Brenda Cristiano, who lives in Franklin Lakes, chose the hospital and her obstetrician because they participated in her insurance plan, Cigna. But when she needed an emergency cesarean section to deliver GianLuca in October 2014, none of the anesthesiologists at the hospital accepted Cigna.
“Neither the patient nor her surgeon was allowed to choose the anesthesiologist,” a letter drafted by Valley to help with Cristiano’s insurance appeal said. “There was not an anesthesiologist available who participates with her insurance plan.”
The anesthesiologist, Dr. Sujnani Adokoli, is part of Bergen Anesthesia Group, which has an exclusive agreement with Valley to provide services. The group does not participate in Cigna’s network.
Judge Keith A. Bachmann said in his decision that the anesthesiologist’s bill — for $3,300 — was reasonable, though it was more than twice what Cigna paid, based on its typical reimbursement to in-network anesthesiologists. He ruled that the Cristianos owe the balance of $1,852.
The Cristianos say they can pay it but were fighting for principle.
Specialists who practice at an in-network hospital should accept the rates their patients’ insurance pays, even if they’re not in the insurer’s network, they said. Or Valley should require its staff and specialists to accept every insurance plan the hospital does.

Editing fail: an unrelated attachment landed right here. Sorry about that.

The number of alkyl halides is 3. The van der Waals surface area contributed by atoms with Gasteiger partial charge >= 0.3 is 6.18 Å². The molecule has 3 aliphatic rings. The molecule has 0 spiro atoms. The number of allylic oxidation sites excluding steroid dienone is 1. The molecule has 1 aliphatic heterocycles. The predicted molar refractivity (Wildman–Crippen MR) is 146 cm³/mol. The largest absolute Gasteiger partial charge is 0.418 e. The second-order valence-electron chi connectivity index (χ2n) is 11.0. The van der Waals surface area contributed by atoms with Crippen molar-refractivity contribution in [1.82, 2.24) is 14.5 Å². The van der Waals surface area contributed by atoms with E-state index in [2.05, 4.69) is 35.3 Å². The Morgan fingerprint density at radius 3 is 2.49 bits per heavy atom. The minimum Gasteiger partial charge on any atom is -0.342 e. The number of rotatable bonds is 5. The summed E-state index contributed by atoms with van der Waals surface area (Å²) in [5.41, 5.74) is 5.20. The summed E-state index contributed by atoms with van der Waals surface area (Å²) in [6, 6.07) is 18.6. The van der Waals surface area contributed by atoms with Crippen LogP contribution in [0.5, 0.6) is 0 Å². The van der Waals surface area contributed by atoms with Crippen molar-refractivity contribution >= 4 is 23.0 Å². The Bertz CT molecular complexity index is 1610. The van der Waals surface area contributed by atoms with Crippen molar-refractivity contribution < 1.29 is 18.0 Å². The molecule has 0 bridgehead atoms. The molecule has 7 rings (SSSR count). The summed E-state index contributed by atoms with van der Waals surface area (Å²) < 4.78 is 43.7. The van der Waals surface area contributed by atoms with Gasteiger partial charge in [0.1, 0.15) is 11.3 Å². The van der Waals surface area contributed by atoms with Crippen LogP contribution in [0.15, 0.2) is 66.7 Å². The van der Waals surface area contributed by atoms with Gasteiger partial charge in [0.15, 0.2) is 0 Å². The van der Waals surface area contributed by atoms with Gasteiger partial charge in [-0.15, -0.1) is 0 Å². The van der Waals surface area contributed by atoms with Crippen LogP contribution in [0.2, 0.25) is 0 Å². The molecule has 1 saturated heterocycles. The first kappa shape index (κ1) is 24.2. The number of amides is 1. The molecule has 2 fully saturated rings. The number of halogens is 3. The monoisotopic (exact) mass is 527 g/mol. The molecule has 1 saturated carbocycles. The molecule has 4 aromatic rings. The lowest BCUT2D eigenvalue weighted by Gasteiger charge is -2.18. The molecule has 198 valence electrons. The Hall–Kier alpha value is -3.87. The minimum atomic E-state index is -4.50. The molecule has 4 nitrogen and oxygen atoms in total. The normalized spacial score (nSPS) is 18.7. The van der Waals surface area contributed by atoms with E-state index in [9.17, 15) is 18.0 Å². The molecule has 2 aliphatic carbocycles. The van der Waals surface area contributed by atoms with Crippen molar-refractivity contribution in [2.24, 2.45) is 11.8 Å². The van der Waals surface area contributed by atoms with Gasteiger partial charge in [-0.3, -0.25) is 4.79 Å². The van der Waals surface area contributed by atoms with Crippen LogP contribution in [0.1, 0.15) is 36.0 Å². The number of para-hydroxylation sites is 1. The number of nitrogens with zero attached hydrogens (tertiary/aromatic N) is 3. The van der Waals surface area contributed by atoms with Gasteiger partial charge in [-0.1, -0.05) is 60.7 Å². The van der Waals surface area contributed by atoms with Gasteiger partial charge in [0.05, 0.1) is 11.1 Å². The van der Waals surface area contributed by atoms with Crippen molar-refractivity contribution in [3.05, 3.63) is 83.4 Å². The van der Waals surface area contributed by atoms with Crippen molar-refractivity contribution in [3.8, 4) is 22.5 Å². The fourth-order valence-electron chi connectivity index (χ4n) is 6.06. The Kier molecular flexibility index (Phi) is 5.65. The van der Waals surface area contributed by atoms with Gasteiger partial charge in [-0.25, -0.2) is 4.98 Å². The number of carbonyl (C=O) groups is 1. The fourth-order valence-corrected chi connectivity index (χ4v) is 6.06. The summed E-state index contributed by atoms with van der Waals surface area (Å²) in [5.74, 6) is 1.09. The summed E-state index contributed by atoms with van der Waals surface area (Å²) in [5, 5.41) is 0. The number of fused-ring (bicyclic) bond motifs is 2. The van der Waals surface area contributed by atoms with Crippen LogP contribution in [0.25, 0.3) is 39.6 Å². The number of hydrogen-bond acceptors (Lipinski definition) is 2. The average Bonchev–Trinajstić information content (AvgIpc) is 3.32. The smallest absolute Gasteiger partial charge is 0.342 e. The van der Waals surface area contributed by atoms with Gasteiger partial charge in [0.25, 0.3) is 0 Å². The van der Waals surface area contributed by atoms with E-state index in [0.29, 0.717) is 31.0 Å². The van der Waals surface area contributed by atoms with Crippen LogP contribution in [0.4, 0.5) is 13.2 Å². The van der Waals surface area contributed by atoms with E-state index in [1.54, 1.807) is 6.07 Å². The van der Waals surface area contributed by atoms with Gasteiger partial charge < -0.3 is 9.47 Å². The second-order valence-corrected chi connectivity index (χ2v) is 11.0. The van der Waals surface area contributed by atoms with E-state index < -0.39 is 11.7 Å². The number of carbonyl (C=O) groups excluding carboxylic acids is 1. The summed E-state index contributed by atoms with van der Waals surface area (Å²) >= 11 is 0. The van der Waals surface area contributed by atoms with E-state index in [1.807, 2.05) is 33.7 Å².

Insurance companies negotiate contracts with doctors and hospitals to create networks that funnel patients to in-network providers in exchange for discounted fees. But patients often receive care from hospital-based physicians — including anesthesiologists, radiologists, pathologists, emergency-room doctors and neonatologists — who are out-of-network for their insurance, even when they go to an in-network hospital. The patients have no choice over which of these doctors provides their care. When these doctors bill the patients for amounts beyond what their insurance has paid, surprise medical bills result.